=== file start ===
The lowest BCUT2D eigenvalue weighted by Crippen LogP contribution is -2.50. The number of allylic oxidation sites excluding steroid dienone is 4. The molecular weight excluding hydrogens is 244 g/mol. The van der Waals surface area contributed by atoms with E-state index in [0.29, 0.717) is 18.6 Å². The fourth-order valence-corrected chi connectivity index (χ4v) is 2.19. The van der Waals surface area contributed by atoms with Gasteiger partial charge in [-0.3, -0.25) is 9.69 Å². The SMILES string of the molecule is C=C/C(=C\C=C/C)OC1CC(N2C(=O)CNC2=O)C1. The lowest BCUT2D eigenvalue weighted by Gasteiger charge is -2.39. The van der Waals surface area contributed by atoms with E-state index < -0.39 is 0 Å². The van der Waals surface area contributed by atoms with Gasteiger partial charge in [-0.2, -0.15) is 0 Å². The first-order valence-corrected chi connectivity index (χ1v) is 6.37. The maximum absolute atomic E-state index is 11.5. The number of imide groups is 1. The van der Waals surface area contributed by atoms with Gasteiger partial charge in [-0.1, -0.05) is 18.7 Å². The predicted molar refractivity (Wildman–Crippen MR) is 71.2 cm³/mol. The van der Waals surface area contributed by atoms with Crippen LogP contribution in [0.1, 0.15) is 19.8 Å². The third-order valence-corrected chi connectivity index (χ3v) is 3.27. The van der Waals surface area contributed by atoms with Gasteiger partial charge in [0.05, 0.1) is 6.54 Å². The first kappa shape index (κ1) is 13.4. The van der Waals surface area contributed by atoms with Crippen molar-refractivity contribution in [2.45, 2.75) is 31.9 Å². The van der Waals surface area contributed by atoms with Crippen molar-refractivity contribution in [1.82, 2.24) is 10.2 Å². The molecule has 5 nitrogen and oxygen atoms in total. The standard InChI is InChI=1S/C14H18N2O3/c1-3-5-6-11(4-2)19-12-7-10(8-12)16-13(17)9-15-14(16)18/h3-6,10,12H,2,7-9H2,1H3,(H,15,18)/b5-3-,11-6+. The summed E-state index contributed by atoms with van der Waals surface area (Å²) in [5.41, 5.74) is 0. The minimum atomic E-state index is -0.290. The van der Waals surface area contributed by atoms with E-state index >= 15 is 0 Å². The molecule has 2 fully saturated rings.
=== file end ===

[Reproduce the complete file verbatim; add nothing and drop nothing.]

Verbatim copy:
The lowest BCUT2D eigenvalue weighted by Crippen LogP contribution is -2.50. The number of allylic oxidation sites excluding steroid dienone is 4. The molecular weight excluding hydrogens is 244 g/mol. The van der Waals surface area contributed by atoms with E-state index in [0.29, 0.717) is 18.6 Å². The fourth-order valence-corrected chi connectivity index (χ4v) is 2.19. The van der Waals surface area contributed by atoms with Gasteiger partial charge in [-0.3, -0.25) is 9.69 Å². The SMILES string of the molecule is C=C/C(=C\C=C/C)OC1CC(N2C(=O)CNC2=O)C1. The lowest BCUT2D eigenvalue weighted by Gasteiger charge is -2.39. The van der Waals surface area contributed by atoms with E-state index < -0.39 is 0 Å². The van der Waals surface area contributed by atoms with Gasteiger partial charge in [-0.2, -0.15) is 0 Å². The first-order valence-corrected chi connectivity index (χ1v) is 6.37. The maximum absolute atomic E-state index is 11.5. The number of imide groups is 1. The van der Waals surface area contributed by atoms with Gasteiger partial charge in [-0.1, -0.05) is 18.7 Å². The predicted molar refractivity (Wildman–Crippen MR) is 71.2 cm³/mol. The van der Waals surface area contributed by atoms with Crippen LogP contribution in [0.1, 0.15) is 19.8 Å². The third-order valence-corrected chi connectivity index (χ3v) is 3.27. The van der Waals surface area contributed by atoms with Gasteiger partial charge in [0.05, 0.1) is 6.54 Å². The first kappa shape index (κ1) is 13.4. The van der Waals surface area contributed by atoms with Crippen molar-refractivity contribution in [2.45, 2.75) is 31.9 Å². The van der Waals surface area contributed by atoms with Crippen molar-refractivity contribution in [1.82, 2.24) is 10.2 Å². The molecule has 5 nitrogen and oxygen atoms in total. The standard InChI is InChI=1S/C14H18N2O3/c1-3-5-6-11(4-2)19-12-7-10(8-12)16-13(17)9-15-14(16)18/h3-6,10,12H,2,7-9H2,1H3,(H,15,18)/b5-3-,11-6+. The summed E-state index contributed by atoms with van der Waals surface area (Å²) in [5.41, 5.74) is 0. The minimum atomic E-state index is -0.290. The van der Waals surface area contributed by atoms with E-state index >= 15 is 0 Å². The molecule has 2 fully saturated rings.